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So, you want to know about siderophore synthesis Presented by: Steven Backues Brooks Maki and Donnie Berkholz “The Invisible Man”

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Presentation on theme: "So, you want to know about siderophore synthesis Presented by: Steven Backues Brooks Maki and Donnie Berkholz “The Invisible Man”"— Presentation transcript:

1 So, you want to know about siderophore synthesis Presented by: Steven Backues Brooks Maki and Donnie Berkholz “The Invisible Man”

2 Hydroxamic Acid Groups  N-Alkylation of O-substituted Hydroxamic acid.  Formation of an oxime from an aldehyde and a hydroxylamine. Followed by reduction and acylation  These derivatives allowed synthesis of several siderophores and their analogues

3 Alternative Methods  Oxidation of Lysine and OrnithineWith DMD (dimethyldioxarine)  Conversion of primary amines to imines, with oxidation of imines to oxaziridines. Hydrolysis leads to hydroxylamines.  D-Ferrichrome synthesized by this method

4 Danoxamine  Composed of a linear series of three hydroxamic acids.  Composed of two major groups linked by succinic acid.



7 Biosynthesis of Siderophores How it’s really done.

8 Hydroxamate Siderophores

9 Step 1: Ornithine N 5 - Oxygenase  The formation of the N-O bond is the first committed step in hydroxamate synthesis  Ornithine, an amino acid used in the urea cycle, is reacted with O 2 and NADPH to give an N-O bond at the end of its side chain.

10 Step 2: N 5- Transacylase  The nitrogen modified in this way is additionally attached to an acyl group carried by coenzyme A  This completes the hydroxamate prosthetic group

11 The Hydroxamate prosthetic group :

12 Step 3: Non-ribosomal Peptide Synthetase  This synthetase is a large complex with many subdomains, including an adenylation domain, a thiolation domain, and a condensation domain.

13 Adenylation  First, the hydroxamate is is activated by addition of an adenylate group at its C terminus  The source of the adenylate group is ATP, and the reaction occurs with production of pyrophosphate

14 Thiolation  The hydroxamate group is then transferred to the enzyme through the formation of a thioester linkage with displacement of the adenylate group.

15 Condensation  Finally, the hydroxamate group is attached to another molecule (perhaps another hydroxamate group, or else a growing chain) by the nucleophilic attack of an OH or NH from the chain on the S-linked carbonyl, displacing the sulfur.

16 Cathechols: Vibriobactin  Vibriobactin is a siderophore used by Vibrio cholerae  Its synthesis also involves a large, non- ribosomal peptide synthetase, and follows many of the same pathways as the synthesis of hydroxamate siderophores outlined above.

17 Vibriobactin

18 The Cathechol Prosthetic Group  The cathechol prosthetic group is 2,3- dihydroxybenzoic acid, which is formed from chorismic acid

19 Nonribosomal Peptide Synthetase  2,3-dihydrobenzoic acid then acts as a substrate for Vibirobactin Syntetase  It is first activated by adenylation, then transferred to the enzyme with formation of a thioester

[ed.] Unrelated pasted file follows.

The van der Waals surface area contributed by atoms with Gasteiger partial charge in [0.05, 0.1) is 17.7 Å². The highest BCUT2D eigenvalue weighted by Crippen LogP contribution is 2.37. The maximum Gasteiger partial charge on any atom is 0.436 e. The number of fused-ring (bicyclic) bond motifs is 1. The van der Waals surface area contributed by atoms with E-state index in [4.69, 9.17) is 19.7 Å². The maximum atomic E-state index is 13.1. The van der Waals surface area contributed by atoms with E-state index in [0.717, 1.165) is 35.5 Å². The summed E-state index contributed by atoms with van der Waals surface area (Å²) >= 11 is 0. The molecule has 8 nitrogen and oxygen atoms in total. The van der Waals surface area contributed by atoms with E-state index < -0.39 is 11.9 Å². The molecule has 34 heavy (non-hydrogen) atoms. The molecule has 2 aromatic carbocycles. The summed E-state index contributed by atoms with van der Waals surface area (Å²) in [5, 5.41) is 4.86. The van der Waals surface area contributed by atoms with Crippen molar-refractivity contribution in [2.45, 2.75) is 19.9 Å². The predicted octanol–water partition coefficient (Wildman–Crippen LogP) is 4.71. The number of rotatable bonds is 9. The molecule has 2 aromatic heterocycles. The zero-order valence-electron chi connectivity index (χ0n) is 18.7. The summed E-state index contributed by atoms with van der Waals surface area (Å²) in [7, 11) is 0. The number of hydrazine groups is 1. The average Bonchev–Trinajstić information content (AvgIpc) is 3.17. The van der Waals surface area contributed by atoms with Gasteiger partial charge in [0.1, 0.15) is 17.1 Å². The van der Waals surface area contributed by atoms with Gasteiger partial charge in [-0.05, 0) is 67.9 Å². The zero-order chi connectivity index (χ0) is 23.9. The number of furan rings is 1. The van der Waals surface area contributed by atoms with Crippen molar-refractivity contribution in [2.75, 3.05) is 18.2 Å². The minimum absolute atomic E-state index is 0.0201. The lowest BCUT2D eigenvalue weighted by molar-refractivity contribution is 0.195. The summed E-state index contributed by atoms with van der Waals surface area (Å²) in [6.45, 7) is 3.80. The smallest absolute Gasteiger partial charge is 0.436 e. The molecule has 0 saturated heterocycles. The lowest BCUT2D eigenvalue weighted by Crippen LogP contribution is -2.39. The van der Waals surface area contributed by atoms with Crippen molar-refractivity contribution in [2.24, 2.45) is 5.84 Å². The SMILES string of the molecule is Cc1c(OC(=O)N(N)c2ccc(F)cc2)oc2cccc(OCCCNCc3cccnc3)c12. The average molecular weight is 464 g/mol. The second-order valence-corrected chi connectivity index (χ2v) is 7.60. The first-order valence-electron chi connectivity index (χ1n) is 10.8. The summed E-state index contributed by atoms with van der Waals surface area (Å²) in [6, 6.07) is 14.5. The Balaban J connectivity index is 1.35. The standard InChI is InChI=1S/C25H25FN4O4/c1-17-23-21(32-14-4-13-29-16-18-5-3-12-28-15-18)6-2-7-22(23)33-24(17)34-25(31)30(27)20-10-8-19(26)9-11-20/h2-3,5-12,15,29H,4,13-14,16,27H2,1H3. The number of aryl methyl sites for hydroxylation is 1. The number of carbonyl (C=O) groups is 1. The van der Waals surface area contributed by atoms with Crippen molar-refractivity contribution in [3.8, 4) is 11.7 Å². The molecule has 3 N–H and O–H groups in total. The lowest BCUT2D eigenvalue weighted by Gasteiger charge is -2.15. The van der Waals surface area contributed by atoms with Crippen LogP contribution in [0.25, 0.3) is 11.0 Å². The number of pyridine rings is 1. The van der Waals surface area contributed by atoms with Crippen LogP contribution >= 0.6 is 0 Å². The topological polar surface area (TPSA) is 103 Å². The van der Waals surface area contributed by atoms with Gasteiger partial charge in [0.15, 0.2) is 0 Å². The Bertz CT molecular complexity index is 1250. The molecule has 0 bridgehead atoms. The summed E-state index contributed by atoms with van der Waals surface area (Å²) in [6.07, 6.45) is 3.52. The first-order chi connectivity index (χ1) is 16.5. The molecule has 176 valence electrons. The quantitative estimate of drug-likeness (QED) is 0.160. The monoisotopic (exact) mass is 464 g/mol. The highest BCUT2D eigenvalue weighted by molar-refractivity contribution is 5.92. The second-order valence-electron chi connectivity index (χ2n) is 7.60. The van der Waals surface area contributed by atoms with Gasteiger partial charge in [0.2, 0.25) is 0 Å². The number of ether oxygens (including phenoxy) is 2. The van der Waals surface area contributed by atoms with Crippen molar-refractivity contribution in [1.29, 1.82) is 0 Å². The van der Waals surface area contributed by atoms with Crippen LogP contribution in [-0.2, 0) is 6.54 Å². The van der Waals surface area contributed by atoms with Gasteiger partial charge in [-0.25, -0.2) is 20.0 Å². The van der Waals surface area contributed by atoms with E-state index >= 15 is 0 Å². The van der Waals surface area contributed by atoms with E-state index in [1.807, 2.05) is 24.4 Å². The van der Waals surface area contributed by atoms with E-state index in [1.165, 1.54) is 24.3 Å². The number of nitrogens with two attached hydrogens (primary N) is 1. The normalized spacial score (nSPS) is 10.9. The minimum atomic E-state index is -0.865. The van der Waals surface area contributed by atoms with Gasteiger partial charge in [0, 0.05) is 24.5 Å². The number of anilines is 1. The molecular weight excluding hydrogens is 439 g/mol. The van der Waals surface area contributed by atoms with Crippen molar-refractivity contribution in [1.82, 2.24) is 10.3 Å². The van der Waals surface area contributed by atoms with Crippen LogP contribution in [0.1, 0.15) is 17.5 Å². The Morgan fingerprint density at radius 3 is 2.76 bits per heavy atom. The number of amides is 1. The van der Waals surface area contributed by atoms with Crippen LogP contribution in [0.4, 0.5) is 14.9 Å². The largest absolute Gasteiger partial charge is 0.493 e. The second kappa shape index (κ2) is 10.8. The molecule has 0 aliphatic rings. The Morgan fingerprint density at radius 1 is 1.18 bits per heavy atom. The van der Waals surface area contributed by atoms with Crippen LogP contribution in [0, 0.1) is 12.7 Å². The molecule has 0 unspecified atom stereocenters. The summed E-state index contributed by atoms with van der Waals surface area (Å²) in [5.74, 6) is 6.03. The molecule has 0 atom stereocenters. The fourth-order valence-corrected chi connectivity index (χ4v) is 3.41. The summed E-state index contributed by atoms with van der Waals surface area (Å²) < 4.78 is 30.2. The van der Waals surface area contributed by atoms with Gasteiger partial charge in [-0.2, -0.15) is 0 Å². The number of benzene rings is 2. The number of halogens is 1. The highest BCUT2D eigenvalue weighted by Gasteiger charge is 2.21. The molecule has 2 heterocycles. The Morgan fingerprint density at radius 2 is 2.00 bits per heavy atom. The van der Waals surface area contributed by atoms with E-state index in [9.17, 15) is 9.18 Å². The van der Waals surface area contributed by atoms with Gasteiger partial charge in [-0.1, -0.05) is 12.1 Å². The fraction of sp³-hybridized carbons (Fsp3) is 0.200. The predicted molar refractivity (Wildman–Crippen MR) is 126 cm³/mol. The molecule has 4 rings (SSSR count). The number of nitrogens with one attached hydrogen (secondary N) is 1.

20 Transfer to Norspermidine  This thioester complex then undergoes nucleophilic attack by a primary amine on norspermidine.  The norspermidine/cathechol complex goes on to react with two more cathechol prosthetic groups (these, however, attached by threonine derived linkages) to form the final siderophore

21 Norspermidine+cathecol

22 Yersiniabactin

23 Synthesis  Although it has neither hydroxamate nor cathechol groups, Yersiniabactin follows some of the same synthesis pathways, using a nonribosomal peptide sythetase that has clear homologies with, for example, vibriobactin sythetase

24 Beginnings  Synthesis begins with salicylic acid (2- hydroxy-benzoic acid)  This is activated by the attachment of an adenylate group, then loaded onto the enzyme by the formation of a thioester, as before

25 Elongation  At the same time, two cystines are also activated then loaded onto the same enzyme, also via a thioester linkage  Then, in the condensation/cyclization domain, the salicyate group is transferred onto one of the cystines, which is then cyclized.  This cyclization is an unusual property of this particular synthetaes

26 Completion  A second cystine is added, and also cyclized, and the resulting molecule undergoes the addition of a malonyl group, S- adenosylmethionine, and an additional cystine to complete the synthesis

27 Overview:  The use of a large, multidomain nonribosomal peptide synthetase was a common element of all of these syntheses.  All of these processes included the activation of a substrate by adenylation and the transfer to a thioester linkage with the enzyme, followed by condensation to form a longer chain. This is similar to the process followed in biosynthesis of fatty acids.

28 References  Roosenberg, J.M. and Miller, M.J. Total Synthesis of the Siderophore Danoxamine. J. Org. Chem. 2000 Vol. 65 No. 16. 4833 – 4838.  Lin, Y. and Miller, M.J. Synthesis of Siderophore Components by and Indirect Oxidation Method. J. Org. Chem. 1999 Vol. 64 No. 20. 7451 – 7458.  Gaspar, M., Grazina, R., Bodor, A., Farkas, E., and Santos, M.A. Macrocyclic tetraamine tris(hydroxamate) ligand. J. Chem Soc. 1999 799 – 806.  Duhme, A.K. Synthesis of two dioxomolybdenum complexes of a siderophore analogue. J. Chem. Soc. 1997 773 – 778.  Atkinson, A. Bacterial Iron Transport. Biochemistry. 1998. 15965 - 15973

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